In the stories, the Gump is the portal between different worlds. If you could go through the Gump and be transported to anywhere at all (real or fictional), where would you like to go?
I would love to go back in time to when Eva won the Smarties Award for Journey to the River Sea. She spoke at length in an interview about how she did the whole speech with the microphone upside down, which she found very funny. I would love to go back to that moment and see it, and cheer her on!
One of the themes in your new story is taking action to protect the environment and this is a topic that is likely to resonate well with young readers today. Can you think of a time when you have felt inspired by real-life figures who are making a difference to the world around them?
I’ve always been very inspired by my great uncle Michael – he lives in Zambia and has spent his life campaigning for education rights for girls and HIV/Aids prevention, and removing the stigma for those who are affected. He was recently awarded the Irish Presidential Distinguished Service Award and has been honoured by the president of Zambia. He’s in his 90s now and is as dedicated as ever.
My dad is also someone who has spent his life trying to help others – he does a lot of human rights work and was one of the founding members of Physicians for Human Rights in the UK. I grew up watching him spend all his spare time working to help others.
My efforts currently pale in comparison! I hope that when I’m 90 I can look back and feel I have made a difference.
What were your own favourite books as a child?
I loved Burglar Bill, Meg and Mog, Winnie the Witch, The Worst Witch, The Lion the Witch and the Wardrobe… (there was a heavy witch theme).
Eva Ibbotson’s books are characterised by their wonderfully imaginative storytelling and narratives that are not afraid to surprise the reader. How much pressure did you feel to research and replicate Eva’s writing style closely? Or did you feel more able to freely put your own stamp on things?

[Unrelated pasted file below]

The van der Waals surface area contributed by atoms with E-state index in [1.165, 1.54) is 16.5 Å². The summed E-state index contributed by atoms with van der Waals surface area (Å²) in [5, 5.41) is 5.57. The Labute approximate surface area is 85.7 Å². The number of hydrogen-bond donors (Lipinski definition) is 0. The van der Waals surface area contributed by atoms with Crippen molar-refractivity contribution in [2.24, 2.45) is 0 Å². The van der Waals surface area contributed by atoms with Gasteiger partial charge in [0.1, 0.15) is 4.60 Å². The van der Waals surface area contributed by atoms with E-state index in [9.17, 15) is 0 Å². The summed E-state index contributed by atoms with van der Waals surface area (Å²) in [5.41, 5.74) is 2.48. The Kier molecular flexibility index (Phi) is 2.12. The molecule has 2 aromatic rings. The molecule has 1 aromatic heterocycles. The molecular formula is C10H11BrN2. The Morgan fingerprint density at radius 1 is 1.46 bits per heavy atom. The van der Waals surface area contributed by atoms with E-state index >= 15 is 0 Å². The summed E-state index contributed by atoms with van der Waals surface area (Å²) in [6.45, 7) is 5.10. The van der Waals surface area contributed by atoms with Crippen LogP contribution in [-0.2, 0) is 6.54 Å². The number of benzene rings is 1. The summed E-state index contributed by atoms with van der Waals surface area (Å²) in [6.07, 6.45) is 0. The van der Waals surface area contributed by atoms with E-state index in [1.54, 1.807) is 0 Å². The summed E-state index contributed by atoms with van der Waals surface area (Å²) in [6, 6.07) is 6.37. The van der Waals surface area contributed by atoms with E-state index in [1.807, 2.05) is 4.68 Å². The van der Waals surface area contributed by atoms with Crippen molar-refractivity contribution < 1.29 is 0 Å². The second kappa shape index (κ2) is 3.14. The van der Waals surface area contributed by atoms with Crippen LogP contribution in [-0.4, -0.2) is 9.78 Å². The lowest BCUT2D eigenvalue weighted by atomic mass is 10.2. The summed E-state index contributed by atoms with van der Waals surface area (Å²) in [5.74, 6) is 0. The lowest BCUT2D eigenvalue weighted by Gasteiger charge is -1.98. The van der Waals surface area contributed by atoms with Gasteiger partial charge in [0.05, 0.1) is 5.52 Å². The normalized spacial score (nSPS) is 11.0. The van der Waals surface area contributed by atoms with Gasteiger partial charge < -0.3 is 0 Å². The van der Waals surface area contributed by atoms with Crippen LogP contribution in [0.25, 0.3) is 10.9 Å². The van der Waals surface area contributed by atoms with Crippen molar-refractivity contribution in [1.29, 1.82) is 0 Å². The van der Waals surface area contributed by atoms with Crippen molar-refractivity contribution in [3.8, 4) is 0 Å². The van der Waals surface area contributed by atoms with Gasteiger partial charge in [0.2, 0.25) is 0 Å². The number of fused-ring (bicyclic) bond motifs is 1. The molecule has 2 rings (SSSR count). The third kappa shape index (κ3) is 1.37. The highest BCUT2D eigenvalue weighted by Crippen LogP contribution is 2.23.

It was very important to me that the heart of the book felt like an Eva book, so I didn’t want to take the characters or world anywhere that she wouldn’t. I started with the research and I hunted down every interview – printed and audio – with Eva that I could find. I wanted to first see if I could find clues as to where she would take the story. I found some useful things that helped guide me. For example, in the book she mentions that every country has a gump (a portal to the secret island), yet we only visit the one on Platform 13 in Kings Cross. That seemed like a solid world-building mechanism – a way of establishing a larger framework so if she were to return to the world there would be more to see.
I also went backwards to go forwards and looked at what could’ve inspired various elements and characters – from her life experiences to the people she knew. My favourite find was the similarities between the way she described the character Ben and how she described her husband, Alan Ibbotson – kind, sweet, someone who cared for animals and was fascinated by the natural world. In the book, Ben makes a den for the mistmaker (a strange magical creature in the story) and hides it under his bed. In an interview, she says that when they first met, her husband made an ant farm and kept it hidden under his bed. I loved that parallel, and things like that were enough for me to believe that she would see Ben as a good-to-his-bones character, and that helped steer how I developed him.
Witch Wars and Bad Mermaids are hugely popular among primary school aged children, especially for their memorable characters and fantasy settings. What would you say is the key to writing books that children love to pick and read?
I’m not sure, really! I just try to write books that I would’ve loved at that age. I can remember things from that time in great detail – stuff I liked and why, what my worries were, things I wished I could do, and so on. I try to get into the frame of mind of 9-ish year old me and go from there!
For more from Sibéal, visit http://www.sibealpounder.com or follow @Sibealpounder on Twitter.
Many thanks to Sibéal for answering our questions and to Review Panel member Louise for reviewing our copy, provided by the publisher.
Check out the other stops on the blog tour, too!